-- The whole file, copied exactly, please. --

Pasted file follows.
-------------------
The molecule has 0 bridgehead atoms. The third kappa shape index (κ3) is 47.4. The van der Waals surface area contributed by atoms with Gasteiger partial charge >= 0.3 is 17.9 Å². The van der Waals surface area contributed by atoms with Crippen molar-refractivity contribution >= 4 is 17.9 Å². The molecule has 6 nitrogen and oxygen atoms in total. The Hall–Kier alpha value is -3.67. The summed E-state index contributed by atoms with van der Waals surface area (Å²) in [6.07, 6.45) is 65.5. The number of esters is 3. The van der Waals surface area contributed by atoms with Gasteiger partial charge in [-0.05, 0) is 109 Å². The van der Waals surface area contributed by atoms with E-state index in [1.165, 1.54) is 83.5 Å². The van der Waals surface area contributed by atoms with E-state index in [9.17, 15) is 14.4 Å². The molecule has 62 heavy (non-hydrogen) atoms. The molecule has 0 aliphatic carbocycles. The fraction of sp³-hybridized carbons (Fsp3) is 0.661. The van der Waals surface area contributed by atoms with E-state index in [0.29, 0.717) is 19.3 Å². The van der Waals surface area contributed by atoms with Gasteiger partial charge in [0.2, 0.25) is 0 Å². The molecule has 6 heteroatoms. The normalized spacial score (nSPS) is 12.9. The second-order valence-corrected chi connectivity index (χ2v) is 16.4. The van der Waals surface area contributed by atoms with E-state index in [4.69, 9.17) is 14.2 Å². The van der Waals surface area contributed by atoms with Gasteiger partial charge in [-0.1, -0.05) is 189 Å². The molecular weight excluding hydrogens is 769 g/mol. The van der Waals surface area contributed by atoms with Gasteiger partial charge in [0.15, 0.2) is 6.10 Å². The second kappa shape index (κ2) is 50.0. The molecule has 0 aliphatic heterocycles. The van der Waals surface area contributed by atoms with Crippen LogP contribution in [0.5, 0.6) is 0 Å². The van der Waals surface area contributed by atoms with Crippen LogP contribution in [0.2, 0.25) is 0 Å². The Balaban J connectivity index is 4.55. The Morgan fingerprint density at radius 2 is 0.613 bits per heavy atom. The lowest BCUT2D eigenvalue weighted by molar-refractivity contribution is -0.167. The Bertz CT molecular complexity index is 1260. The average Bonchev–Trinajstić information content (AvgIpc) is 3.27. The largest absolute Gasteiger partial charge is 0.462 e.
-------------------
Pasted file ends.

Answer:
The molecule has 0 bridgehead atoms. The third kappa shape index (κ3) is 47.4. The van der Waals surface area contributed by atoms with Gasteiger partial charge >= 0.3 is 17.9 Å². The van der Waals surface area contributed by atoms with Crippen molar-refractivity contribution >= 4 is 17.9 Å². The molecule has 6 nitrogen and oxygen atoms in total. The Hall–Kier alpha value is -3.67. The summed E-state index contributed by atoms with van der Waals surface area (Å²) in [6.07, 6.45) is 65.5. The number of esters is 3. The van der Waals surface area contributed by atoms with Gasteiger partial charge in [-0.05, 0) is 109 Å². The van der Waals surface area contributed by atoms with E-state index in [1.165, 1.54) is 83.5 Å². The van der Waals surface area contributed by atoms with E-state index in [9.17, 15) is 14.4 Å². The molecule has 62 heavy (non-hydrogen) atoms. The molecule has 0 aliphatic carbocycles. The fraction of sp³-hybridized carbons (Fsp3) is 0.661. The van der Waals surface area contributed by atoms with E-state index in [0.29, 0.717) is 19.3 Å². The van der Waals surface area contributed by atoms with Gasteiger partial charge in [0.2, 0.25) is 0 Å². The molecule has 6 heteroatoms. The normalized spacial score (nSPS) is 12.9. The second-order valence-corrected chi connectivity index (χ2v) is 16.4. The van der Waals surface area contributed by atoms with E-state index in [4.69, 9.17) is 14.2 Å². The van der Waals surface area contributed by atoms with Gasteiger partial charge in [-0.1, -0.05) is 189 Å². The molecular weight excluding hydrogens is 769 g/mol. The van der Waals surface area contributed by atoms with Gasteiger partial charge in [0.15, 0.2) is 6.10 Å². The second kappa shape index (κ2) is 50.0. The molecule has 0 aliphatic heterocycles. The van der Waals surface area contributed by atoms with Crippen LogP contribution in [0.5, 0.6) is 0 Å². The van der Waals surface area contributed by atoms with Crippen LogP contribution in [0.2, 0.25) is 0 Å². The Balaban J connectivity index is 4.55. The Morgan fingerprint density at radius 2 is 0.613 bits per heavy atom. The lowest BCUT2D eigenvalue weighted by molar-refractivity contribution is -0.167. The Bertz CT molecular complexity index is 1260. The average Bonchev–Trinajstić information content (AvgIpc) is 3.27. The largest absolute Gasteiger partial charge is 0.462 e.